The Shareholder Base Spectrum: Amhara Bank Vs Tsehay


July 30 , 2022
By Christian Tesfaye ( Christian Tesfaye (christian.tesfaye@addisfortune.net) is a researcher and Fortune's Deputy Editor-in-Chief whose interests run amok in the directions of political thought, markets, society and pop culture. )


It seems that there is a new bank opening its doors every week. The latest was Tsehay Bank, which commenced its operations with a ceremony as its headquarters last week. A week before that was Ahadu Bank, and Amhara Bank about a month earlier. Over the past year, ZamZam and Hijira banks, full-fledged interest-free banks, have entered the financial sector.

The banks are similar. Most will primarily focus on retail banking, racing to mobilise deposits, lend to very few of their clients (especially in the export business) and conduct business through brick-and-mortar outlets. They do not bring much new to the table; if they will, it is yet to be seen.

But there is one element that is interesting about them: shareholder base. Ahadu, ZamZam and Hijira are somewhat similar. They all have about 10,000 shareholders raising subscribed capital in the low billions of Birr, except for Ahadu’s 702 million Br. Nothing much out of the ordinary. Tsehay and Amhara banks are another story.

Tsehay has only 373 shareholders, who have contributed 734 million Br in paid-up capital, and signed up for 2.9 billion Br in total. When all the subscribed capital has been fully paid up, around eight million Birr would have been raised on average from an individual shareholder, owning about 0.27pc of the shareholder equity. This makes Tsehay’s shareholders one of the least diluted in the banking industry.

On the other end of the spectrum is Amhara Bank. Its website puts the number of shareholders at 169,000, the highest among any bank in Ethiopia. Its subscribed capital is 6.5 billion Br, which puts the average individual contribution at a little over 38,000 Br when fully paid. The average ownership stake in the bank is highly diluted.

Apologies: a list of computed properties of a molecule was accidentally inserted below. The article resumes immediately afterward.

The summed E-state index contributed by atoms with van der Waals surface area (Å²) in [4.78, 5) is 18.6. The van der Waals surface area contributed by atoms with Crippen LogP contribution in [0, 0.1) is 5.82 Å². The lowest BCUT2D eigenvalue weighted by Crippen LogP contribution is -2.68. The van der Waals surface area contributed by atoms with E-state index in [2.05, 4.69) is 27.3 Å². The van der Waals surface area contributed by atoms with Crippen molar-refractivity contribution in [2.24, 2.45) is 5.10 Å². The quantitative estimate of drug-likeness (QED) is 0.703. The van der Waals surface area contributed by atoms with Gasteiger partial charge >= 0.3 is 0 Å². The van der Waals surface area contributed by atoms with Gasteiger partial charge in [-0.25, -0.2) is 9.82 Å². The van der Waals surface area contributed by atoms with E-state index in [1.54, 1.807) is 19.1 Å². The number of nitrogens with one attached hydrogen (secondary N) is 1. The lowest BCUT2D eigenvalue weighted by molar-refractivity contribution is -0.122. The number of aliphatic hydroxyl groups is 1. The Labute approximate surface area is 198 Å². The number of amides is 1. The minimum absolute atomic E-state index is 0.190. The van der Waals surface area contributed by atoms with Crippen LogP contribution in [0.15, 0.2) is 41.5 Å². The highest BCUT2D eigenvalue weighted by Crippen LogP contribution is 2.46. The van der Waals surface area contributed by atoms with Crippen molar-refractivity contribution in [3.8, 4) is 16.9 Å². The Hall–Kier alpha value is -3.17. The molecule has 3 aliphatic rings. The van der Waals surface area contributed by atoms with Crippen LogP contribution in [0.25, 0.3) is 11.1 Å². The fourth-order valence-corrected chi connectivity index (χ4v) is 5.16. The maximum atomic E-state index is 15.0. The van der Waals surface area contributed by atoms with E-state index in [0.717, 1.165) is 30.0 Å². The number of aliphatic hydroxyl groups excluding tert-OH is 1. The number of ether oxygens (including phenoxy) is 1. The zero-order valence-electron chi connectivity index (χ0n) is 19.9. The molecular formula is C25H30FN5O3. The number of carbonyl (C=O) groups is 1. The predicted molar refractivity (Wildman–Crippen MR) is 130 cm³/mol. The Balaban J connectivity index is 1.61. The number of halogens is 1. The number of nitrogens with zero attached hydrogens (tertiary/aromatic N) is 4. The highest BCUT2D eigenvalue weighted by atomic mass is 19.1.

Is there a point to all of this, especially to the bank? Too many shareholders or too few, which is better?

There are both good and bad in either equity financing strategy. In the case of Amhara Bank, its large number of shareholders give it an edge in mobilising deposits. Say that each shareholder chooses to save at the Bank 1,000 Br on average; this is 169 million Br. If five more of their friends, family or relatives save just as much on average, this is 845 million Br in deposits mobilised using the shareholder network alone.

Being Tsehay Bank has its advantage as well. A low shareholder base means stakeholders whose interests can be reconciled and can easily agree on strategies and business models. It helps management be more flexible in manoeuvring within the market. Most shareholders are also likely high net worth (again, going by averages). Thus, dividend distribution would not be as salient as overall shareholder wealth maximisation. Profits can be reinvested without too much worry.

All of this will become more important as a stock exchange is introduced and banks are listed. Companies have specific shareholder management policies based on financing requirements, capital structure and current market price. Some want to have many and others less.

Take a recent example. Amazon, listed in the US, split its stocks 20-to-1, from about 2,000 dollars a pop to around 125 dollars (the discrepancy in the numbers is due to other facts that affect stock price). Why? Stock splits are carried out mainly to increase shareholder numbers, especially the share of retail investors. People who cannot afford 2,000 dollars have a chance to own an Amazon stock for a bit over 100 dollars. It is also to reflect the real price of a stock better. The more investors there are trading a share, the better the price discovery.

Others go in the opposite direction. Warren Buffett’s Berkshire Hathaway, a holding company, has an individual share trading at half a million dollars. It has much fewer shares outstanding for a publicly traded company its size. Only high-net-worth individuals (like Warren Buffet himself) and institutions (like the Bill & Melinda Gates Foundation) have the financial capacity to trade in Berkshire’s stock.

It is also not a surprise that the holding company does not pay dividends, despite sitting on a 144 billion dollar cash pile, according to its 2021 report. All dividends are reinvested. Berkshire Hathaway’s shareholder base is not retail investors, who need liquidity from investments for non-discretionary spending, but investors that seek long-term capital growth.

Neither Amhara nor Tsehay bank’s strategy is wrong. All that matters is that there is a well-developed game plan behind it.



PUBLISHED ON Jul 30,2022 [ VOL 23 , NO 1161]



Christian Tesfaye (christian.tesfaye@addisfortune.net) is a researcher and Fortune's Deputy Editor-in-Chief whose interests run amok in the directions of political thought, markets, society and pop culture.





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